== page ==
“That is a symbol of the rage I’ve felt from years of being treated like a second-class citizen,” he says referring to the homophobia he experienced growing up. “People [thought] I deserved to be treated like an inferior human being, so I definitely still feel a lot of rage. When I see people calling others ‘niggers’ or ‘faggots’ or something, it makes me want to go out with a croquet mallet and bash their heads in. Because I don’t understand that way of going out into the world. It makes me furious.”

His songs, fortunately, are his outlet. He agrees his latest album is his most playful, though it still brims with rage. “I suppose the theme of it is perspective,” he says. “Why does a mid-life crisis take place? Because one lacks perspective. But having gotten a lot of perspective about who I am over the last six or seven years, I have made a big leap forward in terms of working through my most difficult issues. And that frees me up, because then you can turn out towards the world.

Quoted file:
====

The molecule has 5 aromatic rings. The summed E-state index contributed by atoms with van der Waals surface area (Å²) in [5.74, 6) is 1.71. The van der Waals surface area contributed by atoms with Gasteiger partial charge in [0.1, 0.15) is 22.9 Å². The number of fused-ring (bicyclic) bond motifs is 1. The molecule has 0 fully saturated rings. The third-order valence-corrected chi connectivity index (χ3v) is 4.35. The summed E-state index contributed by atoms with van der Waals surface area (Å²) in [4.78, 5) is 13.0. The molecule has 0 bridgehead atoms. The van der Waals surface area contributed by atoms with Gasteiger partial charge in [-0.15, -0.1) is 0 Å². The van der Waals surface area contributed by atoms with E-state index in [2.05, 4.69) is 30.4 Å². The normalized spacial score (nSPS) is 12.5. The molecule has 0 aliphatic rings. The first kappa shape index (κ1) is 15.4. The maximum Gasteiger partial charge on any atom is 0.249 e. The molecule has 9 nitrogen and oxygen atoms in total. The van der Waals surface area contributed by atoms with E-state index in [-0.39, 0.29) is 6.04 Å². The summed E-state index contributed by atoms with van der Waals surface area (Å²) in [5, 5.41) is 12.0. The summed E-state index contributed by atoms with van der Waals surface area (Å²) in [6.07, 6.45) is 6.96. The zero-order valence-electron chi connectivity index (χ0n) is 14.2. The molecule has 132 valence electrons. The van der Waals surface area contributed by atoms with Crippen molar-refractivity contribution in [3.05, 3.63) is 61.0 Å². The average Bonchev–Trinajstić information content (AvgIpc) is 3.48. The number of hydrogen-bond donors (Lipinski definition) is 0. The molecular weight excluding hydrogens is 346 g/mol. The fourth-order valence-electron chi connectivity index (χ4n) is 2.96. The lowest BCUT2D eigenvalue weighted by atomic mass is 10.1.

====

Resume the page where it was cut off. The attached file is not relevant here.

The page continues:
“I think we should talk about the entire human experience,” he says. “I think a lot of people out in the world being outrageous or awful are reacting to the world constantly telling them what feelings it’s okay or not okay to have. There’s so much absurdity, mixed in with conditioning and etiquette and political correctness, it keeps people from having real conversations. I don’t want to have any part of that in my lyrics. I want to talk about the way things are without worrying about whether it’s good or bad.”